The fallout from the alleged manipulation of LIBOR and other interbank offered rates continues to accumulate. In the wake of Barclays’ record fines, the regulatory investigation continues, and authorities reportedly have also launched criminal investigations. Along with the governmental investigatory and enforcement activity has also come civil litigation activity as well.


The latest suit to be filed is an antirust action filed I on July 6, 2012 in the Southern District of New York. The complaint, which can be found here, alleges that Barclays, several Barclays entities, and several other banks, conspired to artificially manipulate the reported European Interbank Offered Rates (“EURIBOR”), which, the complaint alleges is “the baseline interest rate used in the valuation of more than $200 trillion in derivative financial products.”


 The complaint, which purports to be filed on behalf of a class of persons or entities in the United States who purchased EURIBOR-related financial instruments between January 1, 2005 and December 31, 2009, relies heavily on documents, emails and other materials and information amassed as part of the governmental investigations. The complaint alleges that the defendants entered an agreement in restraint of trade, in violation of Section 1 of the Sherman Act. The complaint also alleges violation of the Commodity Exchange Act. The plaintiff’s lawyers’ July 6, 2012 press release about the EURIBOR antitrust suit can be found here.


Allison Frankel has a thorough overview of the Euribor antitrust lawsuit in a July 9, 2012 post on her On the Case blog (here).


The recent EURIBOR antitrust action is far from the only civil action to follow in the wake of the governmental investigation.  According to a May 2012 PLUS Journal article  by Eric Scheiner and Jennifer Quinn Broda of the Sedgwick, Detert, Moran & Arnold law firm entitled “Move Over Subprime? Financial Institutions and Brokers Face Increasing Concerns Over Allegation of Improper Libor Manipulation” (here), in 2011, at least 21 class action lawsuits were filed I n various U.S. federal courts against numerous Libor member banks. These lawsuits were instituted by institutional investors who purchased interest rate swaps tied to Libor and who claim they lost millions through the alleged manipulation of the interbank rate or who lost money on other interest-rate sensitive investments and instruments. Further background about these antitrust suits, which have now been consolidated, can be found here.


Nor are these institutional investor lawsuits the only suits to emerge. According to a June 27, 2012 memo from the Kennedys law firm (here),   there have also already been at least two shareholders derivative lawsuits filed, one brought by a Bank of America shareholder and another by a Citigroup shareholder, against former and current directors and officers of those firms, alleging breaches of fiduciary duty “regarding lack of oversight relating to the bank’s purported manipulation and suppression of LIBOR as early as 2006.”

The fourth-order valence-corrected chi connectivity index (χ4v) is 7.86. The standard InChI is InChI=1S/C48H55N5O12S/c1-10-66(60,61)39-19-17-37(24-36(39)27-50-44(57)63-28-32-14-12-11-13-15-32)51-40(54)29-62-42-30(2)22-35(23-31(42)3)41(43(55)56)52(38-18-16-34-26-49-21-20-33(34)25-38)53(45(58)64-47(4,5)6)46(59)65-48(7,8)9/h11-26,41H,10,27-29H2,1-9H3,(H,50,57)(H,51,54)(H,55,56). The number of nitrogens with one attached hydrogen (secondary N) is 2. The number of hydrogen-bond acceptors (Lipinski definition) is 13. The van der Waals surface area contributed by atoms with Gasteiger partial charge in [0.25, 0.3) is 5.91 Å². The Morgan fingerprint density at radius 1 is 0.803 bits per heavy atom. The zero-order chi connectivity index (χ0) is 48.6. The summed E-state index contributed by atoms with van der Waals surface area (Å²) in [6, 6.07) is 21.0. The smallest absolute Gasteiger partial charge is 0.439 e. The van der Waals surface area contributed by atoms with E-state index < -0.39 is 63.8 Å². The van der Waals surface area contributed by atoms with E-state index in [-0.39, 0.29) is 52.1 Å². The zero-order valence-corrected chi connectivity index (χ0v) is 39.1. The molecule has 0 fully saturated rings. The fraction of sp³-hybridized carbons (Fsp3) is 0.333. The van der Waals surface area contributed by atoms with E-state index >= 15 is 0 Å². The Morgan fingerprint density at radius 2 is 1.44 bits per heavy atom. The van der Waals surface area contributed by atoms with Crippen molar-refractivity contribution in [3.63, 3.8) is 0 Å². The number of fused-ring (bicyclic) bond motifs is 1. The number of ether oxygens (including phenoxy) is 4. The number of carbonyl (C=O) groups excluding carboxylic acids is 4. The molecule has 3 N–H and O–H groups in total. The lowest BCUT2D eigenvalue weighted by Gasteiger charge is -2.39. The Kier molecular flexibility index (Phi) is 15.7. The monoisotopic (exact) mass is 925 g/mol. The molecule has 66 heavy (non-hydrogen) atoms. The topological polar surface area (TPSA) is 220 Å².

The ultimate scope of the Libor scandal remains to be seen, but the stakes involved are clearly enormous. To date, only Barclays has paid regulatory fines, but many other banks, perhaps dozens of banks are likely to become involved. The costs involved – both for defense expenses and for fines and penalties – will be massive. How massive remains to be seen, as we clearly are still just at the outset of this unfolding scandal.


What all of this may mean from an insurance perspective also remains to be seen. The regulatory fines and penalties are not likely to be covered. The companies’ costs incurred in the regulatory investigations also are not likely to be covered, as the typical D&O policy provides little coverage for entity related investigative costs, particularly outside of the securities law context.


The D&O insurance implications of the civil litigation are  not entirely clear.  The antitrust lawsuits primarily target the company defendants. There have been no individual defendants named in the antitrust suits. The typical public company D&O insurance policy provides entity coverage only for securities claims, which do not appear to be involved in the antitrust suits. In addition, private company D&O insurance policies often have antitrust exclusions. The derivative lawsuits may represent an entirely different matter. The derivative suits name individuals as defendants and alleged breaches of fiduciary duties, not antitrust violations. The derivative claims would be far more likely to be covered under the typical D&O policy.


The ultimate consequences for the companies involved and their insurers will only emerge over the coming months and years as this scandal continues to unfold. It does seem likely that the related civil litigation will continue to accumulate. To the extent additional derivative claims are filed, or if shareholders of target banks file securities claims, the follow-on civil litigation could develop into a significant event for the D&O insurance industry. At this point, the one thing that is clear is that it will pay to watch closely as the investigation unfolds and the follow-on civil litigation continues to emerge.


A July 2012 memo about the Libor investigation and possible insurance implications from my friend Nilam Sharma of the Ince & Co. law firm and her colleague Simon Cooper can be found here.


Special thanks to the several loyal readers who sent me copies of the EURIBOR antitrust complaint. Edvard Pattersson’s July 7, 2012 Bloomberg article about the EURIBOR antitrust suit can be found here.